Universal Health Coverage and the Public Good in Africa

This project, funded by an ERC Starting Grant, will critically approach moves towards Universal Health Coverage in 3 African countries, and associated debates about the public good. Led by an anthropologist, it will explore how African governments are experimenting with universal health coverage and what this means for the relationship between the state and its citizens.

Hospital Kenya

How are seemingly universal concepts such as solidarity, obligation and the public good defined and contested in local contexts? Photo: Ruth Prince

About the Project

Universal Health Coverage is a WHO policy that has gained much attention since it appeared in 2010. UNIVERSAL HEALTH is an anthropological project that will critically examine moves towards Universal Health Coverage, and particularly the expansion of health insurance, in three African countries. Approaching UHC as a lens to explore the social contract between citizens and the state, it will follow the frictions that universal concepts accompanying UHC, such as obligation, solidarity and the public good, may have among policy-makers, state bureaucrats, health workers and citizens. Moves towards UHC present interesting sites to explore the social and political collectives forming around struggles for health-care in Africa.

Explore the project

Objectives

Theoretically ambitious and comparatively driven, the project aspires to a critically engaged anthropology that addresses both the politics of the possible –struggles for social transformation and the public good— and the ways progressive policies may be limited by specific social, economic and political contexts. We will focus on four main research questions:

  1. Do moves towards UHC engage with the state and with citizenship in new ways?
  2. How are seemingly universal concepts such as solidarity, obligation and the public good defined and contested in local contexts?
  3. How do UHC reforms, such as new forms of health insurance, intersect with formal social protection policies?
  4. How do UHC reforms intersect with informal networks of social support, such as those composed through kinship, religious or neighborhood affiliations?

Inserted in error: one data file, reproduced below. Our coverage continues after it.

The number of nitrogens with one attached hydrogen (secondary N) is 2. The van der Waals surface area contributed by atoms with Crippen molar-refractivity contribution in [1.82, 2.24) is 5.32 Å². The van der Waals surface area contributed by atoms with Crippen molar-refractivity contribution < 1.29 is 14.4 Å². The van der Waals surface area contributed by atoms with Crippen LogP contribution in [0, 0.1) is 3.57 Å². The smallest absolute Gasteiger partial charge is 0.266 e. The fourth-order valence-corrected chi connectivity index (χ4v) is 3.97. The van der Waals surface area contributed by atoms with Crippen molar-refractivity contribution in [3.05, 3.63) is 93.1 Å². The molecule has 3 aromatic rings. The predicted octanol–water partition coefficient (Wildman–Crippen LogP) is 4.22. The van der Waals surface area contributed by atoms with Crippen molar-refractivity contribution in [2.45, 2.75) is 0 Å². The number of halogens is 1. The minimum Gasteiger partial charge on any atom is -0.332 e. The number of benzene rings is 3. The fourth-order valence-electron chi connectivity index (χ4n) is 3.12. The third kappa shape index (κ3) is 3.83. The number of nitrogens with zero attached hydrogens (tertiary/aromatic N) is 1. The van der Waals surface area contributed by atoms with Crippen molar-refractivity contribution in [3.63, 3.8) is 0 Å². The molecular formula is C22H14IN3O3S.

Newspaper with Health Workers on strike
Team members will study the media coverage of topics related to UHC, including debates on social media. Clipping from The Standard in Kenya, January 20, 2017.
 

Background

Defined by the WHO as ensuring that all people can use the health services they need without financial hardship, UHC is a powerful concept that approaches public health as a matter of justice and obligation and is included in the Sustainable Development Goals. While UHC reforms are being experimented with across the globe, UHC is particularly important in Africa given the recent history of public health on the continent. Here, the past three decades have seen fundamental shifts in the relations between the public and the private in health-care financing and provision. Structural adjustment policies undermined the role of the state and its responsibility for public health and encouraged market-based solutions to health-care, while ‘cost-sharing’ policies have pushed the burden of health-care costs onto the poor.

More about the background

Financing

European Research Council (ERC), Starting Grant (StG)

Cooperation

To be developed

Start - finish

2018 - 2023

Published Oct. 16, 2017 5:00 PM - Last modified Dec. 7, 2017 12:04 PM

Contact

Project leader Ruth J. Prince

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